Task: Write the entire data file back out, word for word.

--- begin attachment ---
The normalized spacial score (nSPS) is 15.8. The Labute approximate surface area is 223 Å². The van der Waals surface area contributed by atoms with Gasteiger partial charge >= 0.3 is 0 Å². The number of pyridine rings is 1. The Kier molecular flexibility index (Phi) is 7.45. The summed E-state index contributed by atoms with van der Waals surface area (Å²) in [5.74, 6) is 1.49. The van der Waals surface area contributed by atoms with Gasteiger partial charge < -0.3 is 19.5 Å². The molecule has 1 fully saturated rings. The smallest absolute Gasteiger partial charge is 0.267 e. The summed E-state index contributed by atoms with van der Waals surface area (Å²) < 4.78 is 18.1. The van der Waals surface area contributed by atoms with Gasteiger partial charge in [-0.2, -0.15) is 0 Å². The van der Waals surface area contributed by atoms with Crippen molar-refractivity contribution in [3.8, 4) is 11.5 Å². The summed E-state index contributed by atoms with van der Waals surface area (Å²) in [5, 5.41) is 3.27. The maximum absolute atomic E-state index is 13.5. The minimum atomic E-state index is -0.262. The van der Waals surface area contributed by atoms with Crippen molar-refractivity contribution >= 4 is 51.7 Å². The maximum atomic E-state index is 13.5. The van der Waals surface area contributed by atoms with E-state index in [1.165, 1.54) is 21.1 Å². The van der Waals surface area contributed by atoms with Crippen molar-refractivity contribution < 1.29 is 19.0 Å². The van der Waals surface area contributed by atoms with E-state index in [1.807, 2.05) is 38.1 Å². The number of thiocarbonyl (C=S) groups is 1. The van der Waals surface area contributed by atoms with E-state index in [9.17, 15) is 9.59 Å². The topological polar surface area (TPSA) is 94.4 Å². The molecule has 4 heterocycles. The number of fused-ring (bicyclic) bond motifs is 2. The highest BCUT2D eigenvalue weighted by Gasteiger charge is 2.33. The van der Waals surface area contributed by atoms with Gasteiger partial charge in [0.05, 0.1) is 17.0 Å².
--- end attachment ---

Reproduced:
The normalized spacial score (nSPS) is 15.8. The Labute approximate surface area is 223 Å². The van der Waals surface area contributed by atoms with Gasteiger partial charge >= 0.3 is 0 Å². The number of pyridine rings is 1. The Kier molecular flexibility index (Phi) is 7.45. The summed E-state index contributed by atoms with van der Waals surface area (Å²) in [5.74, 6) is 1.49. The van der Waals surface area contributed by atoms with Gasteiger partial charge < -0.3 is 19.5 Å². The molecule has 1 fully saturated rings. The smallest absolute Gasteiger partial charge is 0.267 e. The summed E-state index contributed by atoms with van der Waals surface area (Å²) < 4.78 is 18.1. The van der Waals surface area contributed by atoms with Gasteiger partial charge in [-0.2, -0.15) is 0 Å². The van der Waals surface area contributed by atoms with Crippen molar-refractivity contribution in [3.8, 4) is 11.5 Å². The summed E-state index contributed by atoms with van der Waals surface area (Å²) in [5, 5.41) is 3.27. The maximum absolute atomic E-state index is 13.5. The minimum atomic E-state index is -0.262. The van der Waals surface area contributed by atoms with Crippen molar-refractivity contribution >= 4 is 51.7 Å². The maximum atomic E-state index is 13.5. The van der Waals surface area contributed by atoms with E-state index in [1.165, 1.54) is 21.1 Å². The van der Waals surface area contributed by atoms with Crippen molar-refractivity contribution < 1.29 is 19.0 Å². The van der Waals surface area contributed by atoms with E-state index in [1.807, 2.05) is 38.1 Å². The number of thiocarbonyl (C=S) groups is 1. The van der Waals surface area contributed by atoms with E-state index in [9.17, 15) is 9.59 Å². The topological polar surface area (TPSA) is 94.4 Å². The molecule has 4 heterocycles. The number of fused-ring (bicyclic) bond motifs is 2. The highest BCUT2D eigenvalue weighted by Gasteiger charge is 2.33. The van der Waals surface area contributed by atoms with Gasteiger partial charge in [0.05, 0.1) is 17.0 Å².